The Publisher brought me into his office. It was a big, oval office with a white floor. No carpets, no paintings, no family pictures – just a simple desk with stacks and stacks of scripts and papers and leaflets almost overflowing on the sides and dropping to the floor.
This man was clearly in love with his work. He was one of those people you could call “dedicated” or “passionate” towards his job. Ironically, it was also why he had taken a chance on me in the first place. He had chosen to work with me because he considered me one of the few remaining “dedicated” and “passionate” folks.
Well today I arrived and parked my car on the side of the road to avoid paying the parking fees. Today was a normal day compared to other days. The only difference was that today I walked into that oval office empty-handed. Usually I would be carrying a draft with me or a revised script, but today I had nothing but my mere image to present to my Publisher.
I posed in front of him and he looked at me in a strange manner. It was almost a funny manner as if he was waiting for the punchline to come. But it never did. I had nothing funny to offer him – in fact, I had nothing at all to offer him. Here was the problem, and it became quickly apparent to him that it was an irremediable one.
‘Well,’ he said, ‘what do you have for me?’
I didn’t answer.
‘Where’s the script? Where’s the draft you got?’
Still no answer.
His face turned a vivid red and he slammed the desk with his right hand. ‘Don’t tell me you have nothing for me!’
I was lost for words.
‘It’s been months, months that you haven’t written anything consistent to show me! What am I supposed to do? What am I supposed to present to the market and the people?’
I exhaled a faint ‘I’ve stopped’ from my mouth.
‘What was that?’
‘I said I’ve stopped writing.’
‘Oh? Since when?’
‘A few months. I’ve decided I am now on a writing hiatus.’
‘And why is that?’
‘I’m not completely sure, but I think it’s because I need to re-invent myself.’
‘You mean, as an artist?’
‘Maybe. As an artist, as a person. I’m not completely sure yet.’
‘Well it’s certainly not the news I expected to hear. No Publisher is ever thrilled to hear one of their writers has given up writing.’
Given up? That seemed a bit harsh. It sounded cold to me. Giving up was like throwing away everything the word ever gave me or produced in my favor. It meant throwing away the dark nights, the sleepless hours, the bar fights, the lost college years, the family deaths and the lonely afternoons. It meant washing away every scar, every heartbreak, every breath I exhaled into the pages.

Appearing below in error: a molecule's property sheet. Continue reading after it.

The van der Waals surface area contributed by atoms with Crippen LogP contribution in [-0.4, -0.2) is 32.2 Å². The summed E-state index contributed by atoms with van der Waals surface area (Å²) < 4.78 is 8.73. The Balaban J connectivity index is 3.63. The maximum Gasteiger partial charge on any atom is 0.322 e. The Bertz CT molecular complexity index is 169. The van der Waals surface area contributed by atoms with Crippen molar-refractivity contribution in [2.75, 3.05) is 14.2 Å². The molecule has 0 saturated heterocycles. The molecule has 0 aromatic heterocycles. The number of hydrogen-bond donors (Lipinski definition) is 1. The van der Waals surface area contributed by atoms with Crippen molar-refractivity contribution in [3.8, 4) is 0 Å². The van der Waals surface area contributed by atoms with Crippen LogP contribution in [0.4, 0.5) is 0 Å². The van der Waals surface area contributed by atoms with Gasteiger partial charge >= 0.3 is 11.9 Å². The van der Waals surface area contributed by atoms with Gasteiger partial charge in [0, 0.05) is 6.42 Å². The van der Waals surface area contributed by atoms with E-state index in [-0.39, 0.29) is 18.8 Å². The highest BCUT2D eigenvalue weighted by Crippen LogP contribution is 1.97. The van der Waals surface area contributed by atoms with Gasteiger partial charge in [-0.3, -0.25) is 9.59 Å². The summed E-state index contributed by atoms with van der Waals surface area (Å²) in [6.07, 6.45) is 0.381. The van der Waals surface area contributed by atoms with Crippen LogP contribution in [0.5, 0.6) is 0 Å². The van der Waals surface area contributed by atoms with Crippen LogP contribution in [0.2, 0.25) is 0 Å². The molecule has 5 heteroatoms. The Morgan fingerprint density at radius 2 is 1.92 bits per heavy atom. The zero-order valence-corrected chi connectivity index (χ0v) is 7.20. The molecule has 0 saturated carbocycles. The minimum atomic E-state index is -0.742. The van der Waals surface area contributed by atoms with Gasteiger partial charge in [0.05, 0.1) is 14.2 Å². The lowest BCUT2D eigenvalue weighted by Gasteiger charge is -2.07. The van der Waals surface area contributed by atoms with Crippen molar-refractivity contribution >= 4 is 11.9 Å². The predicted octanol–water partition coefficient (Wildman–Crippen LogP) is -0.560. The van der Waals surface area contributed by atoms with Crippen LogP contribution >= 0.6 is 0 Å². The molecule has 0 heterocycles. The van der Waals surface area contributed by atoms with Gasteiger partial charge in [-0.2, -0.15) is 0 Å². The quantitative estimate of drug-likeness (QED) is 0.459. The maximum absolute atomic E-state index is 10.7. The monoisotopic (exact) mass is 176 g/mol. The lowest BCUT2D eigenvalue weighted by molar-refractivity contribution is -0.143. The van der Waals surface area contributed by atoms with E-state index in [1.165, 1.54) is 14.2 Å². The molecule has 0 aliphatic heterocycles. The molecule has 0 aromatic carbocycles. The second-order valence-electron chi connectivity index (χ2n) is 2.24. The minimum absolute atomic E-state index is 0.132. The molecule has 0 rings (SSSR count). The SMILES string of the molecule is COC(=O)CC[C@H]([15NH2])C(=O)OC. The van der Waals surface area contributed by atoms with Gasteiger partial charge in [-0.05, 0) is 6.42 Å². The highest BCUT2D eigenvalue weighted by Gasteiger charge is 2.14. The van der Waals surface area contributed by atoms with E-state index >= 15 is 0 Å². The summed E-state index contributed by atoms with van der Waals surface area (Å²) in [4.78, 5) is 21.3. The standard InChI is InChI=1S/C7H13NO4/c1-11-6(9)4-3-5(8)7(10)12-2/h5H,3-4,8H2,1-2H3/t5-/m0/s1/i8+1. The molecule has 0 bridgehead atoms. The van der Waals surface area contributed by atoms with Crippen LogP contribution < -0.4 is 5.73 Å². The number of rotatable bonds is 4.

No, I wasn’t giving up.
‘Then what would you call it?’
Taking a break. Taking a step back and reflecting. Reflecting on how far I’ve come since I started journeying with the word. But he wouldn’t understand that. None of them would.
Some of the greats did it. Some of the greats stepped back and parted ways with the word for some time. Some of them even turned their backs for a long time – years – before finding their way back to the word.
‘Well, it looks like your mind’s made up.’
‘Let me just ask you a final question.’
‘What are you going to do for money? How are you going to manage without any income?’
‘I haven’t really thought about it yet. I guess it’s all part of the re-inventing process.’
‘It’s a great shame to lose you. It’s a great shame to lose your works. It’s a great shame to miss out on what you could potentially offer this house.’
My works? I hardly recognized the last few pieces I wrote. It was like staring into a mirror and finding a different reflection. The essence was no longer there. The body and soul were stripped from my work. What I wrote was a defamation of myself, a defamation of my being.
But now was a chance. Now was an opportunity presented to me to start again.
Or at least I saw it that way.
‘Take care,’ he said while shaking my hand. ‘Don’t be a stranger.’
Little did he know I was already a stranger. A stranger to myself, a stranger to the work I produced, and a stranger to the word. I was reborn into this world an anomaly, an alien entity that did not know how to deal with the blank page.
So I walked out of that building a stranger, an emptiness, a blackness destined – or maybe just hoping – to be filled by the colors of the world I had just embarked into. And maybe somewhere along the way I could write something meaningful about it.